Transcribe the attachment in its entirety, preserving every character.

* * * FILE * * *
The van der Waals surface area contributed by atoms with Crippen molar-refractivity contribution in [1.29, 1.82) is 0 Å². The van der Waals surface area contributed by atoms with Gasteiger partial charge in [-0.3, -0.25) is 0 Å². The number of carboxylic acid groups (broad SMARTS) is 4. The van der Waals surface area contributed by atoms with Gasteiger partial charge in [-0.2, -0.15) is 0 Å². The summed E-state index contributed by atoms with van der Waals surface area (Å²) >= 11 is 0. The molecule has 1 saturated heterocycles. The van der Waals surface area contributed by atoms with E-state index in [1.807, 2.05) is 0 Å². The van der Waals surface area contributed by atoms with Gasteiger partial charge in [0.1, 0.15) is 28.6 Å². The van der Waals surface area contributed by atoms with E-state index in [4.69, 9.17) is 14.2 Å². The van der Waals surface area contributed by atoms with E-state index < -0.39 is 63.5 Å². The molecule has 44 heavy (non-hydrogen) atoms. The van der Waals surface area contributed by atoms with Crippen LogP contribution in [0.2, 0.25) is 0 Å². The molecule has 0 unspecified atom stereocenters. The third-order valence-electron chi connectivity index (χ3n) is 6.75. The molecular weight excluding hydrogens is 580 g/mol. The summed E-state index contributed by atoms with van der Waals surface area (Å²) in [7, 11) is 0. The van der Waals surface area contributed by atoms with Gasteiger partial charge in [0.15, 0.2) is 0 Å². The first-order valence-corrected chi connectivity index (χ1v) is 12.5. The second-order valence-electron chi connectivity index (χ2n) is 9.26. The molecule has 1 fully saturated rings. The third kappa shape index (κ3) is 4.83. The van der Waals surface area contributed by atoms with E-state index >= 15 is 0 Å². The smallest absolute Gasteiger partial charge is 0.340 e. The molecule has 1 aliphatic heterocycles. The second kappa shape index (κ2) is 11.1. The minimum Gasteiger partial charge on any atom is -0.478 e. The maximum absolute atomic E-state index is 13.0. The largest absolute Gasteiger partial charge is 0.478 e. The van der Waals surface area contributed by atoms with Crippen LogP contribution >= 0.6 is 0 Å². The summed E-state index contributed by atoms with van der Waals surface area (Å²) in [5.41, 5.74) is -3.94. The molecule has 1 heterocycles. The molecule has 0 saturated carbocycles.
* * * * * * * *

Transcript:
The van der Waals surface area contributed by atoms with Crippen molar-refractivity contribution in [1.29, 1.82) is 0 Å². The van der Waals surface area contributed by atoms with Gasteiger partial charge in [-0.3, -0.25) is 0 Å². The number of carboxylic acid groups (broad SMARTS) is 4. The van der Waals surface area contributed by atoms with Gasteiger partial charge in [-0.2, -0.15) is 0 Å². The summed E-state index contributed by atoms with van der Waals surface area (Å²) >= 11 is 0. The molecule has 1 saturated heterocycles. The van der Waals surface area contributed by atoms with E-state index in [1.807, 2.05) is 0 Å². The van der Waals surface area contributed by atoms with Gasteiger partial charge in [0.1, 0.15) is 28.6 Å². The van der Waals surface area contributed by atoms with E-state index in [4.69, 9.17) is 14.2 Å². The van der Waals surface area contributed by atoms with E-state index < -0.39 is 63.5 Å². The molecule has 44 heavy (non-hydrogen) atoms. The van der Waals surface area contributed by atoms with Crippen LogP contribution in [0.2, 0.25) is 0 Å². The molecule has 0 unspecified atom stereocenters. The third-order valence-electron chi connectivity index (χ3n) is 6.75. The molecular weight excluding hydrogens is 580 g/mol. The summed E-state index contributed by atoms with van der Waals surface area (Å²) in [7, 11) is 0. The van der Waals surface area contributed by atoms with Gasteiger partial charge in [0.15, 0.2) is 0 Å². The first-order valence-corrected chi connectivity index (χ1v) is 12.5. The second-order valence-electron chi connectivity index (χ2n) is 9.26. The molecule has 1 fully saturated rings. The third kappa shape index (κ3) is 4.83. The van der Waals surface area contributed by atoms with E-state index >= 15 is 0 Å². The smallest absolute Gasteiger partial charge is 0.340 e. The molecule has 1 aliphatic heterocycles. The second kappa shape index (κ2) is 11.1. The minimum Gasteiger partial charge on any atom is -0.478 e. The maximum absolute atomic E-state index is 13.0. The largest absolute Gasteiger partial charge is 0.478 e. The van der Waals surface area contributed by atoms with Crippen LogP contribution >= 0.6 is 0 Å². The summed E-state index contributed by atoms with van der Waals surface area (Å²) in [5.41, 5.74) is -3.94. The molecule has 1 heterocycles. The molecule has 0 saturated carbocycles.